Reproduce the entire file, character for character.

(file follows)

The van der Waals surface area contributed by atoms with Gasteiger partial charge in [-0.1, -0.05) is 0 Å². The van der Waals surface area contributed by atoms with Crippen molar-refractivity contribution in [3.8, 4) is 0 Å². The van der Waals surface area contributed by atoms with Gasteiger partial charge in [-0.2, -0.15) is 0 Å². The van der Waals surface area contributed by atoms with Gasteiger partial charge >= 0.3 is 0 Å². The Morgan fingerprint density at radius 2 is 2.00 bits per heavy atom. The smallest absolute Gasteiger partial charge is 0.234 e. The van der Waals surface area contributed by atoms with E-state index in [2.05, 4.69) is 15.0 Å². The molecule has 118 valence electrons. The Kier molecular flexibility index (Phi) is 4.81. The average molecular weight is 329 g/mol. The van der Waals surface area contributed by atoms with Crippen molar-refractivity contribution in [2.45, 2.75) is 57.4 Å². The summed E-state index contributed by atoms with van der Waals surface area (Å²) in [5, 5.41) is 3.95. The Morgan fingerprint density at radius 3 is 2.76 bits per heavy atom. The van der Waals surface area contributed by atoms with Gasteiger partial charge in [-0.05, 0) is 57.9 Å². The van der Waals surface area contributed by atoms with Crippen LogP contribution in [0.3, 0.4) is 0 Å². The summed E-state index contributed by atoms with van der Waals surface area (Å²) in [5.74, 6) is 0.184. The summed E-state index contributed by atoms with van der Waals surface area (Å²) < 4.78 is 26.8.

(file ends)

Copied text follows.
The van der Waals surface area contributed by atoms with Gasteiger partial charge in [-0.1, -0.05) is 0 Å². The van der Waals surface area contributed by atoms with Crippen molar-refractivity contribution in [3.8, 4) is 0 Å². The van der Waals surface area contributed by atoms with Gasteiger partial charge in [-0.2, -0.15) is 0 Å². The van der Waals surface area contributed by atoms with Gasteiger partial charge >= 0.3 is 0 Å². The Morgan fingerprint density at radius 2 is 2.00 bits per heavy atom. The smallest absolute Gasteiger partial charge is 0.234 e. The van der Waals surface area contributed by atoms with E-state index in [2.05, 4.69) is 15.0 Å². The molecule has 118 valence electrons. The Kier molecular flexibility index (Phi) is 4.81. The average molecular weight is 329 g/mol. The van der Waals surface area contributed by atoms with Crippen molar-refractivity contribution in [2.45, 2.75) is 57.4 Å². The summed E-state index contributed by atoms with van der Waals surface area (Å²) in [5, 5.41) is 3.95. The Morgan fingerprint density at radius 3 is 2.76 bits per heavy atom. The van der Waals surface area contributed by atoms with Gasteiger partial charge in [-0.05, 0) is 57.9 Å². The van der Waals surface area contributed by atoms with Crippen LogP contribution in [0.3, 0.4) is 0 Å². The summed E-state index contributed by atoms with van der Waals surface area (Å²) in [5.74, 6) is 0.184. The summed E-state index contributed by atoms with van der Waals surface area (Å²) < 4.78 is 26.8.